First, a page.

One of the biggest features on the tape was a live performance of the Monster Mash by Bobby "Boris" Pickett, who was in his mid-fifties, at the old Spooky World farm. What I love about this performance was how embracing Bobby was regarding the fact that he was a one hit wonder. He knew his perennial Halloween tune would never die, and he laughed about how Elvis thought it was the most ridiculous song he had ever heard. We should all be so lucky to receive that kind of feedback from the King of Rock 'n' Roll.

It was also nice seeing him perform the tune in front of such a huge crowd. This could've easily been a depressing event, like someone performing their song at a car dealership's Labor Day Weekend sale, but Spooky World drew in some huge crowds! So Bobby put on his lab coat and started singing along with his famous Monster Mash tune, and I gotta say, he really sold it! He was completely into it, from his facial expressions to his impersonations of Boris Karloff and Bela Lugosi. I wish all horror attractions could have awesome performances like this for attendees to enjoy while they wait in line.

Well done, Bobby! We miss ya.

Back to the event itself (and keep in mind, what you've seen so far already ate up 8 minutes of this 22-minute-long video!), Kane now takes us on a tour of some of the sights and delights of Spooky World taking place under a full moon. I gotta say, between his voice, the macabre music, and the grainy footage... some of this stuff looks like it was shot by a serial killer - or at the very least, it could be footage from an episode of Forensic Files. Weird how footage like that can make a guy in a knock-off Jason Voorhees costume look far creepier than the actual movie version, isn't it?

Moving along, we're treating to some more traditional Halloween season visuals including haunted hayrides, glowing pumpkins, tattered mummies, and skeletal psychos murdering their victims in front of a giant Bart Simpson Butterfinger cardboard standee. It's so entertaining to watch this guy with the skeleton face paint take his role of attacking somebody so seriously, while behind him, Bart Simpson stares at the onlookers while saying, "Boo, Man!".

You can't write magical moments like that, folks... they just happen... and if you're lucky, you'll be there to witness them.

So here's something weird - Kane announces that we've arrived at Elm Street, "You know who lives here... the competition!" But we never actually see Freddy. Instead, we see some mummies stumbling around and then this happens:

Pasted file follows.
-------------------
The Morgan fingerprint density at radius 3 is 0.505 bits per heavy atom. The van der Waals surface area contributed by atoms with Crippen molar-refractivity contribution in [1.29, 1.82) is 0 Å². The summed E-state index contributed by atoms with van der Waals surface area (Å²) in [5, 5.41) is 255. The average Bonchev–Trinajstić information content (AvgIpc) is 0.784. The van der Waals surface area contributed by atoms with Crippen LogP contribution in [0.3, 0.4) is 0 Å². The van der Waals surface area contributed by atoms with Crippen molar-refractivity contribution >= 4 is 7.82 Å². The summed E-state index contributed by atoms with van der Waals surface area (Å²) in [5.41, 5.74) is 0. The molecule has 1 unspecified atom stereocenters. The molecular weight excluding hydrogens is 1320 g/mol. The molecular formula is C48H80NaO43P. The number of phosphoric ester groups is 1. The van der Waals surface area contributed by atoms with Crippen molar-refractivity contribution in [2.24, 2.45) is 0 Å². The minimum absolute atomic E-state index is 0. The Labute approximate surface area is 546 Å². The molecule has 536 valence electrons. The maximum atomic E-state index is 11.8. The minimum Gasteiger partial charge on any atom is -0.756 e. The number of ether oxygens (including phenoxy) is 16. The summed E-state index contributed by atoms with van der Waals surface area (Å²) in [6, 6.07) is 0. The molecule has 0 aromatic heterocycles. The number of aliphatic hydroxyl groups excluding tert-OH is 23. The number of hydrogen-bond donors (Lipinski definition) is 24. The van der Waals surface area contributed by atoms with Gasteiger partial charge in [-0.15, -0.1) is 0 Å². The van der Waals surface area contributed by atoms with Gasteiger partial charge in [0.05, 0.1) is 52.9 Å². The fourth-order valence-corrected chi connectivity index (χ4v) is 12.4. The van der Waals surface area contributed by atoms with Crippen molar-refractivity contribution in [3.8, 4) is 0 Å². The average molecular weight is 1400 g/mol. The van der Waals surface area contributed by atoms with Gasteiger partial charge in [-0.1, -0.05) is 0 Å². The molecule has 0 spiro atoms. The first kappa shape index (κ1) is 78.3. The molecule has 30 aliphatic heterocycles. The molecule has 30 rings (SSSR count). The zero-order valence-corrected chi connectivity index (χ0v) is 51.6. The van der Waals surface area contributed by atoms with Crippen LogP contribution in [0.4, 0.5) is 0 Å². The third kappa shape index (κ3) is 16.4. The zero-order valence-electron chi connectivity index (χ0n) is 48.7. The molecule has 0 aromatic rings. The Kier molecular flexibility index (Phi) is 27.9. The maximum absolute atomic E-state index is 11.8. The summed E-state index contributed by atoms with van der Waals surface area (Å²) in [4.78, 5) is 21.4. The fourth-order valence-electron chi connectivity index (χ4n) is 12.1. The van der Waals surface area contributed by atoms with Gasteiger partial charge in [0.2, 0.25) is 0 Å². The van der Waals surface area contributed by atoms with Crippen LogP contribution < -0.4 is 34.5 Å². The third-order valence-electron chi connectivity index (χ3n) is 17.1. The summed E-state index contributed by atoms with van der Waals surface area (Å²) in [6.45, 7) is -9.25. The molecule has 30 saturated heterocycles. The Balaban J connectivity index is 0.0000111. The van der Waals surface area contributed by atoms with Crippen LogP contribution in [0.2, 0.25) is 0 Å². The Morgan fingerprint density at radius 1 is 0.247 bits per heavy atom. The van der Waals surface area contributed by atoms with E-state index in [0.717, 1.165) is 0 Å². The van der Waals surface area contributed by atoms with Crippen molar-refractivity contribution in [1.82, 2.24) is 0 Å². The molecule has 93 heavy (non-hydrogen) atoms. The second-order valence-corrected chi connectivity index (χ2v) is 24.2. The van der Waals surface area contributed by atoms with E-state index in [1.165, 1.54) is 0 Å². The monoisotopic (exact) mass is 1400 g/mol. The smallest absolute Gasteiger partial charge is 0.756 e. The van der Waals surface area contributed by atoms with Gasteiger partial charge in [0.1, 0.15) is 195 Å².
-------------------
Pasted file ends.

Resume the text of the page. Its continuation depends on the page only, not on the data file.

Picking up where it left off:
Jason Voorhees pops out of the trunk of an old car and approaches the hayride attendees. This raises so many questions:

1) What was Jason doing on Elm Street long before they ever filmed Freddy vs. Jason?

2) What was he doing stuffed into the trunk of a car to begin with?

3) Why does he look more like a hybrid of Jason Voorhees and Michael Myers?

4) Why am I an adult pondering things like this from an independent horror attraction tape made in 1994?

Let's be honest... that last question is the only one that really matters here.

Moving along, we arrive at a frat house where one of the fraternity pledges receives a most brutal hazing: having his head severed by a crazed executioner with an axe. Granted, I'd rather have my head chopped off than pledge to a fraternity, but to each his own. Once again, kudos to the scareactor for going all out with the role and bragging about killing his victim to all of the onlookers.

Now this was a completely unexpected surprise, and easily one of my favorite things about the entire event. They actually created a tribute to Tromaville's #1 superhero - The Toxic Avenger! They lined the path with dozens of toxic waste cans (complete with glowing green sludge leaking out), a "Welcome to Tromaville" sign, and of course, Toxie himself. I've been to countless Halloween haunts over the years, but until this point, I had never seen anybody pay homage to one of my favorite b-movie characters. I also love that the performer wore a long-sleeve blue shirt underneath, rather than expose his arms to the undoubtedly frigid Massachusetts fall weather. It just makes this Toxie all the more charming.